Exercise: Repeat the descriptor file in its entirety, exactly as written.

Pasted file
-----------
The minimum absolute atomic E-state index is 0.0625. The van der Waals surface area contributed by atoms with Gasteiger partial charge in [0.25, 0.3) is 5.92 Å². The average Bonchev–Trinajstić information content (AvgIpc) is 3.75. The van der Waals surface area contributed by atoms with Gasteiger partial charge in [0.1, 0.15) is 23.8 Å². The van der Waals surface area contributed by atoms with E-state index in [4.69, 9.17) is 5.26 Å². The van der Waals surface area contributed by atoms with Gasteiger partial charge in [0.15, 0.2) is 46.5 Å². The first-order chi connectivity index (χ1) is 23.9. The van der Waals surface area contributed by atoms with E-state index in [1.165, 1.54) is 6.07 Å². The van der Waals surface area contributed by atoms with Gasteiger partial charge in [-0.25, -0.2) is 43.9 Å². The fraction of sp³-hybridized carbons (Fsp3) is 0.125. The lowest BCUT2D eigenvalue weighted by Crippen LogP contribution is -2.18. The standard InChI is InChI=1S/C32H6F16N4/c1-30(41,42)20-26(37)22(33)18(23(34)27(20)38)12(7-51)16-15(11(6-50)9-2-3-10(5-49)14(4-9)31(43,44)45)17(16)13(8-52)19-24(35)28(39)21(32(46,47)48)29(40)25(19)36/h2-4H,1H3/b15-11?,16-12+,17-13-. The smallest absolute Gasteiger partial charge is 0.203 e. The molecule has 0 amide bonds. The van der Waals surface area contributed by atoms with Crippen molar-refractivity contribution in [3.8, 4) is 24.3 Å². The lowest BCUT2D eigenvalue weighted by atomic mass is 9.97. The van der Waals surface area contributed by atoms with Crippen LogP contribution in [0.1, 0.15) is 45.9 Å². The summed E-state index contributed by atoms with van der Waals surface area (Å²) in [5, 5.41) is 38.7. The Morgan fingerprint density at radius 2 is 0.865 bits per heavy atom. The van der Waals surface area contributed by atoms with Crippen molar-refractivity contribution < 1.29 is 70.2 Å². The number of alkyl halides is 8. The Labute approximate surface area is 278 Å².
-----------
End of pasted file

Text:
The minimum absolute atomic E-state index is 0.0625. The van der Waals surface area contributed by atoms with Gasteiger partial charge in [0.25, 0.3) is 5.92 Å². The average Bonchev–Trinajstić information content (AvgIpc) is 3.75. The van der Waals surface area contributed by atoms with Gasteiger partial charge in [0.1, 0.15) is 23.8 Å². The van der Waals surface area contributed by atoms with E-state index in [4.69, 9.17) is 5.26 Å². The van der Waals surface area contributed by atoms with Gasteiger partial charge in [0.15, 0.2) is 46.5 Å². The first-order chi connectivity index (χ1) is 23.9. The van der Waals surface area contributed by atoms with E-state index in [1.165, 1.54) is 6.07 Å². The van der Waals surface area contributed by atoms with Gasteiger partial charge in [-0.25, -0.2) is 43.9 Å². The fraction of sp³-hybridized carbons (Fsp3) is 0.125. The lowest BCUT2D eigenvalue weighted by Crippen LogP contribution is -2.18. The standard InChI is InChI=1S/C32H6F16N4/c1-30(41,42)20-26(37)22(33)18(23(34)27(20)38)12(7-51)16-15(11(6-50)9-2-3-10(5-49)14(4-9)31(43,44)45)17(16)13(8-52)19-24(35)28(39)21(32(46,47)48)29(40)25(19)36/h2-4H,1H3/b15-11?,16-12+,17-13-. The smallest absolute Gasteiger partial charge is 0.203 e. The molecule has 0 amide bonds. The van der Waals surface area contributed by atoms with Crippen molar-refractivity contribution in [3.8, 4) is 24.3 Å². The lowest BCUT2D eigenvalue weighted by atomic mass is 9.97. The van der Waals surface area contributed by atoms with Crippen LogP contribution in [0.1, 0.15) is 45.9 Å². The summed E-state index contributed by atoms with van der Waals surface area (Å²) in [5, 5.41) is 38.7. The Morgan fingerprint density at radius 2 is 0.865 bits per heavy atom. The van der Waals surface area contributed by atoms with Crippen molar-refractivity contribution < 1.29 is 70.2 Å². The number of alkyl halides is 8. The Labute approximate surface area is 278 Å².